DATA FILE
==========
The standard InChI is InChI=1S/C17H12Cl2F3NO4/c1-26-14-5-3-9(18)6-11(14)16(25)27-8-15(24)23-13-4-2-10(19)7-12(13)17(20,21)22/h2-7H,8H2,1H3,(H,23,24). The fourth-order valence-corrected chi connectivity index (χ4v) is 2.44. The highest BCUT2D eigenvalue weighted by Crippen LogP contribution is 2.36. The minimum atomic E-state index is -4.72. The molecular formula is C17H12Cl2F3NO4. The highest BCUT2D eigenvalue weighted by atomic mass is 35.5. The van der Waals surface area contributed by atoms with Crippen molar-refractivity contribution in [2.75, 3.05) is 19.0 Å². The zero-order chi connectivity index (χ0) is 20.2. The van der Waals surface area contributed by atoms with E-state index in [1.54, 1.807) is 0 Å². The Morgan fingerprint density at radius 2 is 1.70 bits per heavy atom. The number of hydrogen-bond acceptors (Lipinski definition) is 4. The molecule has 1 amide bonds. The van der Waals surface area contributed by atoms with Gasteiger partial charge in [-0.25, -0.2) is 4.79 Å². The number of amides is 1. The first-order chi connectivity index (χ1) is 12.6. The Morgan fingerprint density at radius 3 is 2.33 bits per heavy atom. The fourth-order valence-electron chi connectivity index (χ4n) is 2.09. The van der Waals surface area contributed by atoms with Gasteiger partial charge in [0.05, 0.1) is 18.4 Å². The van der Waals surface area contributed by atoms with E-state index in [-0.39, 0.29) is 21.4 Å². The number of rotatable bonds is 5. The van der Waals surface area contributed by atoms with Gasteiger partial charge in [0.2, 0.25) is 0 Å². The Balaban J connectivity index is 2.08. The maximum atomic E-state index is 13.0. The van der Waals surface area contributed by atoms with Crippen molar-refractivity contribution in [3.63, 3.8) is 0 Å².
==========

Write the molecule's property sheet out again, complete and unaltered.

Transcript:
The standard InChI is InChI=1S/C17H12Cl2F3NO4/c1-26-14-5-3-9(18)6-11(14)16(25)27-8-15(24)23-13-4-2-10(19)7-12(13)17(20,21)22/h2-7H,8H2,1H3,(H,23,24). The fourth-order valence-corrected chi connectivity index (χ4v) is 2.44. The highest BCUT2D eigenvalue weighted by Crippen LogP contribution is 2.36. The minimum atomic E-state index is -4.72. The molecular formula is C17H12Cl2F3NO4. The highest BCUT2D eigenvalue weighted by atomic mass is 35.5. The van der Waals surface area contributed by atoms with Crippen molar-refractivity contribution in [2.75, 3.05) is 19.0 Å². The zero-order chi connectivity index (χ0) is 20.2. The van der Waals surface area contributed by atoms with E-state index in [1.54, 1.807) is 0 Å². The Morgan fingerprint density at radius 2 is 1.70 bits per heavy atom. The number of hydrogen-bond acceptors (Lipinski definition) is 4. The molecule has 1 amide bonds. The van der Waals surface area contributed by atoms with Gasteiger partial charge in [-0.25, -0.2) is 4.79 Å². The number of amides is 1. The first-order chi connectivity index (χ1) is 12.6. The Morgan fingerprint density at radius 3 is 2.33 bits per heavy atom. The fourth-order valence-electron chi connectivity index (χ4n) is 2.09. The van der Waals surface area contributed by atoms with Gasteiger partial charge in [0.05, 0.1) is 18.4 Å². The van der Waals surface area contributed by atoms with E-state index in [-0.39, 0.29) is 21.4 Å². The number of rotatable bonds is 5. The van der Waals surface area contributed by atoms with Gasteiger partial charge in [0.2, 0.25) is 0 Å². The Balaban J connectivity index is 2.08. The maximum atomic E-state index is 13.0. The van der Waals surface area contributed by atoms with Crippen molar-refractivity contribution in [3.63, 3.8) is 0 Å².